Arizona Opera’s recent production prompts Carol Garrard to look beyond the fairy tale to historical events that likely inspired the composer and librettist. The Metropolitan’s production of Rusalka will be live in movie theaters on February 25.
In this age when opera directors feel free to impose their own “concept” on the work, it is delightful to see Joshua Borths’ sensitive staging of Rusalka penetrate to the core of this beautiful but puzzling opera. As we know, at the denouement, the Prince asks Rusalka for the kiss which will end his life. She gives it, knowing that the kiss condemns her to being one of the water beings who lure men to their death for eternity. However beautiful her last aria, the audience is left to wonder about a murder/suicide which brings down the curtain.
Borths set the opera in the last decade of the 19th century, in the Habsburg Empire. And when, in the second act, the Prince comes out, his costume gives us the key to solving the puzzle. He is dressed in a replica of the uniform of Crown Prince Rudolf, heir to the Austro-Hungarian Empire. Rudolf had made the usual Habsburg dynastic marriage in 1881 to Princess Stephanie, daughter of the king of Belgium, who may have been homely but was the only Catholic princess available at the time. He promptly passed on his syphilis to her, and thus rendered her sterile (after giving him a daughter.) Now there could be no heir from this marriage, but the Emperor Franz Joseph and his lovely Empress, Elizabeth, refused to annul it, and meanwhile Rudolf cavorted with various ladies. Then he fell desperately in love with a 17 year old baroness, Marie Vetsera. He asked his parents to marry her; when they refused he became depressed and on January 30, 1889, the two drove to Mayerling, the imperial hunting lodge. After a lot of champagne, they entered into a suicide pact. Rudolf shot the young teenager, then spent the entire evening drinking brandy next to her dead body. In the early morning, while looking in the mirror, he shot himself in the head.
The Habsburg censorship, run by Count Eduard von Taaffe, decided how to handle this squalid event. First, it was announced that Rudolf had slain himself while the “balance of his mind was disturbed,” and alone. (The mental crisis was needed in order to bury him in consecrated ground. This meant concealing that he had asked his wife, the Princess Stephanie, to die with him earlier, and she as a devout Catholic had refused. He had also asked other women of Vienna to die with him, but only the teenage Marie Vetsera agreed.)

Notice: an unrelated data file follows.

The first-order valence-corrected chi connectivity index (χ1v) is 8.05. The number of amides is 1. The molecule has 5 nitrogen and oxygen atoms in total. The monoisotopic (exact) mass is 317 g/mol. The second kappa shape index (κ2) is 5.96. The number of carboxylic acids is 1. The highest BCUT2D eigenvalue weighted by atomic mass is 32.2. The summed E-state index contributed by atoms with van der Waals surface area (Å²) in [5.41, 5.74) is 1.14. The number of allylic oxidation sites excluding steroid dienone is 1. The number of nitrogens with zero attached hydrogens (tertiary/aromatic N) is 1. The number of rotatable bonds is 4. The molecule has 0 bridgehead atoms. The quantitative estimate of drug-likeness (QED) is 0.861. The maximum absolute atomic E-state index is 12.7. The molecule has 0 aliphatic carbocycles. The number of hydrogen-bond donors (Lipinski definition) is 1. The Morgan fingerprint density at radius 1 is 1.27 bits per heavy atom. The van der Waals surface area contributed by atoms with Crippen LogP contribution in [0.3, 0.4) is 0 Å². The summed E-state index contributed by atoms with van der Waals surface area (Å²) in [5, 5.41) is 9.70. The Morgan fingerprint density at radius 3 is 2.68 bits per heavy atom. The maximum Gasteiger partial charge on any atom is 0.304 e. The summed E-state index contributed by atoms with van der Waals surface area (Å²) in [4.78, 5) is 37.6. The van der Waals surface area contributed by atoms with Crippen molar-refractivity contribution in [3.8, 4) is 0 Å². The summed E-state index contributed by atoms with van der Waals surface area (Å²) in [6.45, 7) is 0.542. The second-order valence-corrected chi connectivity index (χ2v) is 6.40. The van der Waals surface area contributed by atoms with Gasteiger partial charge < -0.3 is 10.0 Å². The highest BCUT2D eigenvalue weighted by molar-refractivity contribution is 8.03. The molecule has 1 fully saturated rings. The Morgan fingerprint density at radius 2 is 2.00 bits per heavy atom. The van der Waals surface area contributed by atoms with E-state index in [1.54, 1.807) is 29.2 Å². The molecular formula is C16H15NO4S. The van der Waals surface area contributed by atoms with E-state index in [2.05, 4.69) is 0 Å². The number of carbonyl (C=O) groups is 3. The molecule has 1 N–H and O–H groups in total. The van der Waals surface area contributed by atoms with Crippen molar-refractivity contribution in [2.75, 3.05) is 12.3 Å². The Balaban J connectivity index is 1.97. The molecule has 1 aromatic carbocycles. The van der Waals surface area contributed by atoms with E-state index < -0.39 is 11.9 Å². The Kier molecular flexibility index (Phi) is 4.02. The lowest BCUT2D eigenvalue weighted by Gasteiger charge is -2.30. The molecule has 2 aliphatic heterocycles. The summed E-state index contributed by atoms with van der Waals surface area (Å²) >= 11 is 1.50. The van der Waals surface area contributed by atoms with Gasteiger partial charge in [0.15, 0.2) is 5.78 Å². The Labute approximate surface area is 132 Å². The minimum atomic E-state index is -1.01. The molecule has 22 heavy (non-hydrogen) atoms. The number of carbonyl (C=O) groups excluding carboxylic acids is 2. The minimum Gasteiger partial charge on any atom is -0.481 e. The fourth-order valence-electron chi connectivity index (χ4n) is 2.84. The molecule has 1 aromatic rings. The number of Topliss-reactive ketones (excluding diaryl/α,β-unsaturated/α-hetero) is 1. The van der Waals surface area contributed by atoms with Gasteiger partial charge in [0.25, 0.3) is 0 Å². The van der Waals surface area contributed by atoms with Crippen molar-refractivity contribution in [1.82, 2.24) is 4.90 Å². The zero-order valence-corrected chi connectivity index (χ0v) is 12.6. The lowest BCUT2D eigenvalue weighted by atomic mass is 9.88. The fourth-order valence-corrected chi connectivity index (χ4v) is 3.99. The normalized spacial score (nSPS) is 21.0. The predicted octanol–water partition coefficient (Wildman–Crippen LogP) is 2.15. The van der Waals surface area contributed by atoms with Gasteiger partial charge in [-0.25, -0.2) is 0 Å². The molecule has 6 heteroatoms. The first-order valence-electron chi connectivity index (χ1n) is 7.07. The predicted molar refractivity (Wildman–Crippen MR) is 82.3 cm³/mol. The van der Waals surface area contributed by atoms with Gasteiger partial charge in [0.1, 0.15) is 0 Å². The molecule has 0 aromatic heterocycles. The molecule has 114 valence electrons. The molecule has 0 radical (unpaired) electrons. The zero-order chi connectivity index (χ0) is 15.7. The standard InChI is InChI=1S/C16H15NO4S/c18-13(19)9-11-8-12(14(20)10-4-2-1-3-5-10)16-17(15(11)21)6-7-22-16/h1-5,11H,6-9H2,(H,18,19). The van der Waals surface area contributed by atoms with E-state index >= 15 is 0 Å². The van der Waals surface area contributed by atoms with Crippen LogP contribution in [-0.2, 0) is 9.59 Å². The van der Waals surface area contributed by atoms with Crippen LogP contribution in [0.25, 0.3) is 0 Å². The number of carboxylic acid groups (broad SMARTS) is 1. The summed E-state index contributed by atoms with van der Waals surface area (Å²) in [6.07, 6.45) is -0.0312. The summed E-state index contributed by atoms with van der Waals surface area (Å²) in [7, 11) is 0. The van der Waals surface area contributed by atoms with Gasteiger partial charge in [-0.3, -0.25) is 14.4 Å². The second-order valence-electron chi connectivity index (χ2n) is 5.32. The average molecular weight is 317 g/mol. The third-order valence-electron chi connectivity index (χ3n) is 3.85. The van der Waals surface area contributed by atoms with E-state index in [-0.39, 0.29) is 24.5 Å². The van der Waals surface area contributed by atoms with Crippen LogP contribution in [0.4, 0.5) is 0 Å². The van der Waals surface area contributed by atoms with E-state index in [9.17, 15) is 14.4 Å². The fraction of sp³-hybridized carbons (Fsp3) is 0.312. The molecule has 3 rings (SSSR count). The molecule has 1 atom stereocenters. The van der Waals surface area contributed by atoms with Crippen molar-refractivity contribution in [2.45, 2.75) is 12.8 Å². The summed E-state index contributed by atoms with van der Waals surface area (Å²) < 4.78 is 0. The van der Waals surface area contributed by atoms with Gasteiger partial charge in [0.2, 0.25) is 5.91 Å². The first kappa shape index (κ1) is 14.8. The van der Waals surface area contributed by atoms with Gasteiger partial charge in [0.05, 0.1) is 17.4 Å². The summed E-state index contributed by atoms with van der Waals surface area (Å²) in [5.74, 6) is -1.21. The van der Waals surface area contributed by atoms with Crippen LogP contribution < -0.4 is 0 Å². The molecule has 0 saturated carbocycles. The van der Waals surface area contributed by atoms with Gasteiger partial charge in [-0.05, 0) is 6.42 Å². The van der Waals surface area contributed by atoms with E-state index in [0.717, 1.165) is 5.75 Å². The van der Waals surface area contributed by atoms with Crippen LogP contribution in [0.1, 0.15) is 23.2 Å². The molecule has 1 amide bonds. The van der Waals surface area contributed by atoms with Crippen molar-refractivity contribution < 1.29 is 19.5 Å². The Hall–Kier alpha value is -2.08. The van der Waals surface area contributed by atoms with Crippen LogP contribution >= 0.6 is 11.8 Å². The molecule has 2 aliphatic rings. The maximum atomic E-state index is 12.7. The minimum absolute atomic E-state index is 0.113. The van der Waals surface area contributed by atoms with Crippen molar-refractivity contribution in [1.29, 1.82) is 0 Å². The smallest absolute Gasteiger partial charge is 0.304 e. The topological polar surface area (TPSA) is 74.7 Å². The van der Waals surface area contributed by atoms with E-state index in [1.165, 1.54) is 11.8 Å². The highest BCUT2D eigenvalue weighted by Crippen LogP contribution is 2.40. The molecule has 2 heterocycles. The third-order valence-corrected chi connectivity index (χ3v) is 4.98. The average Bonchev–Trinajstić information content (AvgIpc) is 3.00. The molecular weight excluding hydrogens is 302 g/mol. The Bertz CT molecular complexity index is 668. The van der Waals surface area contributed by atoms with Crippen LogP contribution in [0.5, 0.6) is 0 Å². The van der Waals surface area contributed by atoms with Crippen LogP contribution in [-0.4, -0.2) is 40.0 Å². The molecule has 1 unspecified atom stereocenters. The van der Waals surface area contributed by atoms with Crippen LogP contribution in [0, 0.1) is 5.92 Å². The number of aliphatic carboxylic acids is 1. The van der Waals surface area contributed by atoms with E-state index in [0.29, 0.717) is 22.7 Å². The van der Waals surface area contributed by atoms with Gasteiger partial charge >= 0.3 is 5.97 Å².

The “alone” part of this fiction was harder to arrange. By now, the press had gathered at Mayerling. Removing the body of Marie Vetsera was going to be difficult as she was in rigor mortis. her two uncles refused to have her spine and legs broken with an ax in order to fit her into a carriage. So they dressed her and walked her corpse between them to the carriage; the carriage left with the corpse appearing (at least from the view of the press) as a live baroness. She was then secretly buried in a Cistercian abbey. However the Habsburg censorship spun it, the truth was known to everyone in Vienna, and that means it was known to Antonín Dvořák.
Since no one would be allowed to depict these events on the stage, Dvořák used his genius to transform history’s straw into gold. He made it into a fairy tale, where the nameless Prince is the avatar of Crown Prince Rudolf—if not of his life, then the liberal ideas he had espoused. And Rusalka, beautiful Rusalka, embodies the pathetic and lovely young Marie Vetsera. As for the court in Rusalka, it embodies an Englishman’s description of the Viennese court of the 1890s, as “a population of dilettantes disposed to take nothing seriously except the present pleasure.”
Mayerling represents a concentrated projection in miniature of the decadence and stultification of the Habsburg dynasty by the end of the 19th century. The next heir to Franz Joseph’s throne would be Archduke Franz Ferdinand. His assasination in Sarajevo by the Bosnian Serb Gavrilo Princep on June 28, 1914, would begin the fall of dominoes which led to the beginning of World War I. That was supposed to be the war to end war. Instead, after a pause of 20 years, it led to World War II. And you and I live with the aftermath of that conflict, whose origins lie in the distant events of January 30, 1889.
Dvořák was born in the Habsburg empire. His opera was written in 1901. Only two years before the premier of Rusalka, the lovely Empress Elizabeth had been assassinated by a terrorist as empty headed and deluded as Princep would be. Dvořák would die before the beginning of World War I, but he sensed already that the dynasty was both sclerotic and decadent. He spun that vision into beautiful music. One wonders if the original audience in Vienna, attired in their tiaras and gold braided uniforms, sensed what Dvořák did, that nihilism was lapping at their dancing feet. For Princep’s explanation for his murder of the archduke would eventually drown them as well. When the judge asked him what means he aimed to employ to accomplish his aim of freedom from Austria, he responded simply, “By terrorism.” I believe Dvořák’s opera, at its close, asks us to view our own world, and face that beneath its glittering surface, terror still lurks. Joshua Borths’ staging gives us the dark heart of the gorgeous music.